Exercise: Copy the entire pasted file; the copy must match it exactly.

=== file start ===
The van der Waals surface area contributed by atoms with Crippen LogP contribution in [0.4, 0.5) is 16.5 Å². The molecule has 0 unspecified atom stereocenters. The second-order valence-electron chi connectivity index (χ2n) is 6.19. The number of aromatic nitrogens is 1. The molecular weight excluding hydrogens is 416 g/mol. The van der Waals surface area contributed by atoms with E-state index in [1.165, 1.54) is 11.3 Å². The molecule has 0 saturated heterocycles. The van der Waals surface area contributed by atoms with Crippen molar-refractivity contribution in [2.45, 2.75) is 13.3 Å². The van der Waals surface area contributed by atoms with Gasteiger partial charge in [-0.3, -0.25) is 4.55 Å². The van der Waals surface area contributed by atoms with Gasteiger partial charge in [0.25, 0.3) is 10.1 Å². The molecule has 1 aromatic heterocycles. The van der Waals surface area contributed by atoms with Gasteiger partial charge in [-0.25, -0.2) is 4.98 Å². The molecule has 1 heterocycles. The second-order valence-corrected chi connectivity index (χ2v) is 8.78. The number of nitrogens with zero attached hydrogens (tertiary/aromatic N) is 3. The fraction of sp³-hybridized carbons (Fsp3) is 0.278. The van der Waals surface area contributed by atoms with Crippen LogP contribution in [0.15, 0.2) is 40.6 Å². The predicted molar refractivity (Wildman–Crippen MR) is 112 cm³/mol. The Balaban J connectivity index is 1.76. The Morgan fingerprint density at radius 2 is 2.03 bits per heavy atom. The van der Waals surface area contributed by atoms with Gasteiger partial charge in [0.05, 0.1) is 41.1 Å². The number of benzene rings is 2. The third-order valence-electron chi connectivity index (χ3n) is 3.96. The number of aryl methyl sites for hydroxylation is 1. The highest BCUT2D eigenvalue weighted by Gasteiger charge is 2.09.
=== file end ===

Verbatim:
The van der Waals surface area contributed by atoms with Crippen LogP contribution in [0.4, 0.5) is 16.5 Å². The molecule has 0 unspecified atom stereocenters. The second-order valence-electron chi connectivity index (χ2n) is 6.19. The number of aromatic nitrogens is 1. The molecular weight excluding hydrogens is 416 g/mol. The van der Waals surface area contributed by atoms with E-state index in [1.165, 1.54) is 11.3 Å². The molecule has 0 saturated heterocycles. The van der Waals surface area contributed by atoms with Crippen molar-refractivity contribution in [2.45, 2.75) is 13.3 Å². The van der Waals surface area contributed by atoms with Gasteiger partial charge in [-0.3, -0.25) is 4.55 Å². The van der Waals surface area contributed by atoms with Gasteiger partial charge in [0.25, 0.3) is 10.1 Å². The molecule has 1 aromatic heterocycles. The van der Waals surface area contributed by atoms with Gasteiger partial charge in [-0.25, -0.2) is 4.98 Å². The molecule has 1 heterocycles. The second-order valence-corrected chi connectivity index (χ2v) is 8.78. The number of nitrogens with zero attached hydrogens (tertiary/aromatic N) is 3. The fraction of sp³-hybridized carbons (Fsp3) is 0.278. The van der Waals surface area contributed by atoms with Crippen LogP contribution in [0.15, 0.2) is 40.6 Å². The predicted molar refractivity (Wildman–Crippen MR) is 112 cm³/mol. The Balaban J connectivity index is 1.76. The Morgan fingerprint density at radius 2 is 2.03 bits per heavy atom. The van der Waals surface area contributed by atoms with Gasteiger partial charge in [0.05, 0.1) is 41.1 Å². The number of benzene rings is 2. The third-order valence-electron chi connectivity index (χ3n) is 3.96. The number of aryl methyl sites for hydroxylation is 1. The highest BCUT2D eigenvalue weighted by Gasteiger charge is 2.09.